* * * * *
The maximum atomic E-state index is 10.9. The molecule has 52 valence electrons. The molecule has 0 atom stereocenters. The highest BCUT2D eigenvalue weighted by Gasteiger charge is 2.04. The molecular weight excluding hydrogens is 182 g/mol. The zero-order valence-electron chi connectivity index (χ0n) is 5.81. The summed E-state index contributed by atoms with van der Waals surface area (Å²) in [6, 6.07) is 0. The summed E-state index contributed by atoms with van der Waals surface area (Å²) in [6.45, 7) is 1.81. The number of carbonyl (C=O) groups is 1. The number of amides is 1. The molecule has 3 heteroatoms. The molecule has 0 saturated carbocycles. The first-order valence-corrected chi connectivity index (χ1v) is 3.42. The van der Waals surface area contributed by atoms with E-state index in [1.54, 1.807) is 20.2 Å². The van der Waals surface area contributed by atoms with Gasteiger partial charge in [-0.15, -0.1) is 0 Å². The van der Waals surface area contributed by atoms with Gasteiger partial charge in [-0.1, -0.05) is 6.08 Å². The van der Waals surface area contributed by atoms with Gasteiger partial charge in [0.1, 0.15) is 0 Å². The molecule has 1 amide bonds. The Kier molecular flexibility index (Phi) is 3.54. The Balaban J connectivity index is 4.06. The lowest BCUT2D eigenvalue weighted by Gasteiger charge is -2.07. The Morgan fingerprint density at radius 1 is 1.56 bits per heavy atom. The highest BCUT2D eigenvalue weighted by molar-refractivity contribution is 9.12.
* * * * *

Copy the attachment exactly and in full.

The maximum atomic E-state index is 10.9. The molecule has 52 valence electrons. The molecule has 0 atom stereocenters. The highest BCUT2D eigenvalue weighted by Gasteiger charge is 2.04. The molecular weight excluding hydrogens is 182 g/mol. The zero-order valence-electron chi connectivity index (χ0n) is 5.81. The summed E-state index contributed by atoms with van der Waals surface area (Å²) in [6, 6.07) is 0. The summed E-state index contributed by atoms with van der Waals surface area (Å²) in [6.45, 7) is 1.81. The number of carbonyl (C=O) groups is 1. The number of amides is 1. The molecule has 3 heteroatoms. The molecule has 0 saturated carbocycles. The first-order valence-corrected chi connectivity index (χ1v) is 3.42. The van der Waals surface area contributed by atoms with E-state index in [1.54, 1.807) is 20.2 Å². The van der Waals surface area contributed by atoms with Gasteiger partial charge in [-0.15, -0.1) is 0 Å². The van der Waals surface area contributed by atoms with Gasteiger partial charge in [-0.1, -0.05) is 6.08 Å². The van der Waals surface area contributed by atoms with Gasteiger partial charge in [0.1, 0.15) is 0 Å². The molecule has 1 amide bonds. The Kier molecular flexibility index (Phi) is 3.54. The Balaban J connectivity index is 4.06. The lowest BCUT2D eigenvalue weighted by Gasteiger charge is -2.07. The Morgan fingerprint density at radius 1 is 1.56 bits per heavy atom. The highest BCUT2D eigenvalue weighted by molar-refractivity contribution is 9.12.